A Nassau legislative committee gave final approval yesterday to a contract to pay New Jersey-based United Water at least $1.14 billion over 20 years to manage the county's massive sewage treatment system.
Nassau County Executive Edward Mangano said the contract will save taxpayers a total of about $233 million -- largely by transferring many sewage treatment workers to the firm's payroll -- and would help solve persistent environmental problems in and around the treatment plants.
"The plants will be a better neighbor to the residents that reside by them," Mangano told lawmakers. "And, importantly, it will reduce the costs of operating these plants."
While the committee's three Democratic members voted for the contract, they have said it should have been subject to a vote by the full 19-member legislature.
Henry Boitel, president of the Rockville Centre Democratic Club, the only member of the public to speak at the committee meeting, called the panel's vote "an unwise precedent."
County Attorney Carnell Foskey said the sewer deal was a "personal services agreement" requiring approval by only the Rules Committee.
Minority Leader Kevan Abrahams (D-Freeport) called the deal "the best solution" to manage the plants, which have fallen into disrepair in recent years.
Presiding Officer Norma Gonsalves (R-East Meadow) said the deal gives Nassau a "promising option to forge a sustainable path forward for our sewage treatment infrastructure."
County Comptroller George Maragos said the agreement would save taxpayers $11 million per year or about $240 million over the life of the contract.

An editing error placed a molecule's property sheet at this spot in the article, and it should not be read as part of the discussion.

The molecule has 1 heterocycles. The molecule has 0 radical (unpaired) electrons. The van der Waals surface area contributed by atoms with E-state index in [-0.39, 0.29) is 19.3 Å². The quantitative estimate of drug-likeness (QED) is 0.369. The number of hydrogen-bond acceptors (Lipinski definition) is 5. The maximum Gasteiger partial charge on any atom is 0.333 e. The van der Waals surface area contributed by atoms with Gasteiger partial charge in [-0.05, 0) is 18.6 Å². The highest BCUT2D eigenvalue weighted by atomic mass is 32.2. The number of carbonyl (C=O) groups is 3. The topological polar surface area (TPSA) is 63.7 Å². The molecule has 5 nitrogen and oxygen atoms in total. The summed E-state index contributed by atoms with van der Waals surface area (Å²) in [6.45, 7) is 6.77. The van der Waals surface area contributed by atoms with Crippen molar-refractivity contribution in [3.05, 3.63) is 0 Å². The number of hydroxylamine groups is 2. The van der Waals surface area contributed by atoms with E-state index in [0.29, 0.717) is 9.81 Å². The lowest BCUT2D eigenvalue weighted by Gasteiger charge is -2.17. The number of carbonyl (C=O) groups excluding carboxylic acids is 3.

But Maragos said the contract is not enough to overcome a projected $65 million shortfall next year in the Sewer and Storm Water District, which funds most county sewer operations. "Other steps must be taken to increase the sewer revenues," he said.
Deputy County Executive Tim Sullivan said the administration does not project a deficit in the sewer district next year. He contends Maragos failed to account for the district's remaining fund balance of more than $45 million and a $25 million operating reserve, which gets rolled over from year to year.
United Water, the nation's second-largest private water systems operator, plans to take over the system by year's end.
A subsidiary of Paris-based Suez Environment, United will be paid $57.4 million per year -- adjusted annually for inflation -- to run Nassau's three major wastewater treatment plants, 53 pumping stations and 3,000 miles of sewers.
The firm will hire about half of Nassau's 300 sewer employees. The remaining sewer workers will be offered job vacancies in other county agencies.
The contract still must be approved by the Nassau Interim Finance Authority, a state-monitoring board that controls Nassau's finances.